→ A diagonal line of symmetry divides a shape into identical halves when split across the diagonal corners. For example, we can split the following square shape across the corners to form two identical halves. In such a case, the line of symmetry is diagonal.
→ A line of symmetry is an axis along which an object when cut, will have identical halves. These objects might have one, two, or multiple lines of symmetry.
- One line of symmetry
- Two lines of symmetry
- Infinite lines of symmetry
→ One Line of Symmetry: Figures with one line of symmetry are symmetrical only about one axis. It may be horizontal, vertical, or diagonal. For example, the letter “A” has one line of symmetry, that is the vertical line of symmetry along its center.
→ Two Lines of Symmetry: Figures with two lines of symmetry are symmetrical only about two lines. The lines may vertical, horizontal, or diagonal lines. For example, the rectangle has two lines of symmetry, vertical and horizontal.
→ Infinite Lines of Symmetry: Figures with infinite lines of symmetry are symmetrical only about two lines. The lines may vertical, horizontal, or diagonal lines. For example, the rectangle has two lines of symmetry, vertical arid horizontal.
→ The following table shows the examples for different shapes with the number of lines of symmetry that they have.
|Number of lines of symmetry
|Examples of figures
|No line of symmetry
|Exactly one line of symmetry
|Exactly two lines of symmetry
|Exactly three lines of symmetry
→ Regular Polygon:
If all the sides of a polygon or angles of a polygon are equal, then it is called a regular polygon.
Example: Equilateral triangle, square etc.
→ Rotational Symmetry: If a figure is rotated around a centre point and it still appears exactly as it did before the rotation, it is said to have rotational symmetry.
Example: Squares, circles, regular hexagon, etc. have rotational symmetry.
→ Center of Rotation: For a figure or object that has rotational symmetry, the fixed point around which the rotation occurs is called the centre of rotation.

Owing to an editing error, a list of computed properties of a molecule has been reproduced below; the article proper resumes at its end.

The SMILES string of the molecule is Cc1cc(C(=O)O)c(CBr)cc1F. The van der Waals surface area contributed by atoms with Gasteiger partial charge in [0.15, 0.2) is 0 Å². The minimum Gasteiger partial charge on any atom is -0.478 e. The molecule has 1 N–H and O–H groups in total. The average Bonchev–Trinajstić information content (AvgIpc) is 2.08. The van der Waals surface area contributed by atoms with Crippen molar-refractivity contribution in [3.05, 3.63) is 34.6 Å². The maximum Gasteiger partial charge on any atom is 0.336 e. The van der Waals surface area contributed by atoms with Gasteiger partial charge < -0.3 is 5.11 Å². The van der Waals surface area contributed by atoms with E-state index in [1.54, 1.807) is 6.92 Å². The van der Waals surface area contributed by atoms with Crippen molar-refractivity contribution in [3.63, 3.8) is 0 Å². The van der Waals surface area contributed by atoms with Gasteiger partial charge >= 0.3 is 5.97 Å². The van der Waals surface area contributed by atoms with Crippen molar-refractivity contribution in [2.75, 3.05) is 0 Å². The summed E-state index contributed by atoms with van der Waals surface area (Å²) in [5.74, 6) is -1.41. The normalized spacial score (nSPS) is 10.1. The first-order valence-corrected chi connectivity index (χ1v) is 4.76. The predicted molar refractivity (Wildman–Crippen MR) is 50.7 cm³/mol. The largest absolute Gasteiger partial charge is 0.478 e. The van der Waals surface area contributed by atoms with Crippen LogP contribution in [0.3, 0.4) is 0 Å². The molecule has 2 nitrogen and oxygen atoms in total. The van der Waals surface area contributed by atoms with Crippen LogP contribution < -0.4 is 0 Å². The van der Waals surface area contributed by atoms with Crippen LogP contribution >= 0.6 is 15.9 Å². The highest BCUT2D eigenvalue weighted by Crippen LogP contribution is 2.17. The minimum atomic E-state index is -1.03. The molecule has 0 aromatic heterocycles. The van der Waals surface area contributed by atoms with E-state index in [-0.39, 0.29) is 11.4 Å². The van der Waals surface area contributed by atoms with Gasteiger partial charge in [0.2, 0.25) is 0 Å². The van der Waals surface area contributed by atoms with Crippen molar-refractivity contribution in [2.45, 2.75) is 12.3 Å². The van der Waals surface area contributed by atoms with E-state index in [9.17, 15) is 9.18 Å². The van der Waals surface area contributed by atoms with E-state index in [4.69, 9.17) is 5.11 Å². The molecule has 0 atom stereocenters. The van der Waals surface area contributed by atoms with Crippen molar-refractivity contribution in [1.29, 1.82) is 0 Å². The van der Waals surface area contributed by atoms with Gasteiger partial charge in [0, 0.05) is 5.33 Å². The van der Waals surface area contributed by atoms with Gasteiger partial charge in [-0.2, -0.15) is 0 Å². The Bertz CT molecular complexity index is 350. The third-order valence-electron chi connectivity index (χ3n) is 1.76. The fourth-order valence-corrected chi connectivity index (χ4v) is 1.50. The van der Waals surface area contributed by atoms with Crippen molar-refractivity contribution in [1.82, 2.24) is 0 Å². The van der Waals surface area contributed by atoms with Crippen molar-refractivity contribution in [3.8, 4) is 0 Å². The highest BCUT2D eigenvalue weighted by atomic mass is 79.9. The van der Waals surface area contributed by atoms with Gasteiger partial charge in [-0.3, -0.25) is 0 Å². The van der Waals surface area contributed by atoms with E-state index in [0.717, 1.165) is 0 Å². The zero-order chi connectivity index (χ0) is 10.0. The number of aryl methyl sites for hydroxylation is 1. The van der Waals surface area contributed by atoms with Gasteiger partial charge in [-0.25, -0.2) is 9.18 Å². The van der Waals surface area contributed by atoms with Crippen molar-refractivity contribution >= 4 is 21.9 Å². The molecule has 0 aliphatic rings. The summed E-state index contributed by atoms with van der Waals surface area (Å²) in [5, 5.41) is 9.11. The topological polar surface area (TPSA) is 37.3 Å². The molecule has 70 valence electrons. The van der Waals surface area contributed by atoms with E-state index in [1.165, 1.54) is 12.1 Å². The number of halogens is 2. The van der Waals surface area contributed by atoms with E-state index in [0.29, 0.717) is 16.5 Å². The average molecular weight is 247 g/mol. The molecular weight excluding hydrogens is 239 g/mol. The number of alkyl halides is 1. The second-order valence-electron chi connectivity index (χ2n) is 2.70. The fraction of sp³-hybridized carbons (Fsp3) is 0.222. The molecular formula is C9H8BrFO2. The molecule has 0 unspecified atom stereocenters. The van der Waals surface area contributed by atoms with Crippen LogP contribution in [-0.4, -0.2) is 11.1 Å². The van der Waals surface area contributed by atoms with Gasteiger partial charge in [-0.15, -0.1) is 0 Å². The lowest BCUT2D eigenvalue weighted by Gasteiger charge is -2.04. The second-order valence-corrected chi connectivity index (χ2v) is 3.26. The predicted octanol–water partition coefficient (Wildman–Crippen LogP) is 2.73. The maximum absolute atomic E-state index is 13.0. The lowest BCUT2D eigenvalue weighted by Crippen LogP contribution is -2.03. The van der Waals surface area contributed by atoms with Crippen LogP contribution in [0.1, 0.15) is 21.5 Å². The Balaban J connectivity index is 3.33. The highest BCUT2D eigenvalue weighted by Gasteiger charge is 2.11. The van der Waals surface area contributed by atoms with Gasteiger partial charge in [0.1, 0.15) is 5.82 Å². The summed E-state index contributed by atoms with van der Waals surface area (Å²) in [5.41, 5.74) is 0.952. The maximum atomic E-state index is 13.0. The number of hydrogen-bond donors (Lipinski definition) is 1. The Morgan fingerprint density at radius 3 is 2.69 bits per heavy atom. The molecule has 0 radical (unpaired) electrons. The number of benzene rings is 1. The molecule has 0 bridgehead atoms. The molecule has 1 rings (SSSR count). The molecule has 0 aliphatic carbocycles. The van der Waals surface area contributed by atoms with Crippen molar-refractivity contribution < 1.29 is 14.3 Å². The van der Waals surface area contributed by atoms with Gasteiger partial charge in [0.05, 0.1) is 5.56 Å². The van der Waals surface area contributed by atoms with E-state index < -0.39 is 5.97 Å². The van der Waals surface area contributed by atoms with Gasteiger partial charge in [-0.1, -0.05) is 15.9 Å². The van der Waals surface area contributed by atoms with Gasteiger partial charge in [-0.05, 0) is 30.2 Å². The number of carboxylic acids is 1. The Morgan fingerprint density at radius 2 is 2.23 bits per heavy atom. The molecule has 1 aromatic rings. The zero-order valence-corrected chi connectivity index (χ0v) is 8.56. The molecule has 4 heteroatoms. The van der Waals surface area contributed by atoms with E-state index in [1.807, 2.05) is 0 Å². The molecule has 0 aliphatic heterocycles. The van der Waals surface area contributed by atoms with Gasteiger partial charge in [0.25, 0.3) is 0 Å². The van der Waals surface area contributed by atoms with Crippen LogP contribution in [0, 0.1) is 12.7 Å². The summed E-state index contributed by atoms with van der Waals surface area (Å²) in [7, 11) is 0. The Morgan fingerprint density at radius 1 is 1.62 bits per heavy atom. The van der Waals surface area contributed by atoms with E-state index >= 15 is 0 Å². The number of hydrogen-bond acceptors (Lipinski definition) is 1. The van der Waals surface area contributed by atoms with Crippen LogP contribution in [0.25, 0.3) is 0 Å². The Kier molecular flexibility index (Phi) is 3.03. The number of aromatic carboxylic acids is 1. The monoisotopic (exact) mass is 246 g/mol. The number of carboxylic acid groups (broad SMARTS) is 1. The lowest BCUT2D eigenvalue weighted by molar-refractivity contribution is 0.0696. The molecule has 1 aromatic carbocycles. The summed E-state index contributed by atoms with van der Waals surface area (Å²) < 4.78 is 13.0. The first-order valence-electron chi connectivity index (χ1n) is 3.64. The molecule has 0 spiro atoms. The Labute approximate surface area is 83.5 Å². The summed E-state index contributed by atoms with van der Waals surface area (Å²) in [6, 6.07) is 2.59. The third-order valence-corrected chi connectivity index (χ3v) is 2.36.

Example: The centre of rotation of a table fan is the centre of the table fan from which its blades originate.
→ Angle of Rotational Symmetry: For a figure or object that has rotational symmetry, the angle of turning during rotation is called the angle of rotation.
Example: When a square is rotated by 90 degrees, it appears the same after rotation. So, the angle of rotation for a square is 90 degrees.
→ In the same way, a regular hexagon has an angle of symmetry as 60 degrees, a regular pentagon has 72 degrees and so on.
→ Order of Rotational Symmetry: The number of positions in which a figure can be rotated and still appears exactly as it did before the rotation, is called the order of symmetry. For example, a star can be rotated 5 times along its tip and look at the same every time. Hence, its order of symmetry is 5.
If we consider the order of symmetry for regular hexagon it is equal to 6, since it has 6 equal sides and is rotated with an angle of 60 degrees.
Number of lines of symmetry of a regular polygon is equal to number of sides in it.
→ Rotational Symmetry Letters: There are many capital letters of English alphabets which has symmetry when they are rotated clockwise or anticlockwise about an axis.
Example : Z, H, S, N and O. When these letters are rotated 180° clockwise or anticlockwise the letters appears to be same.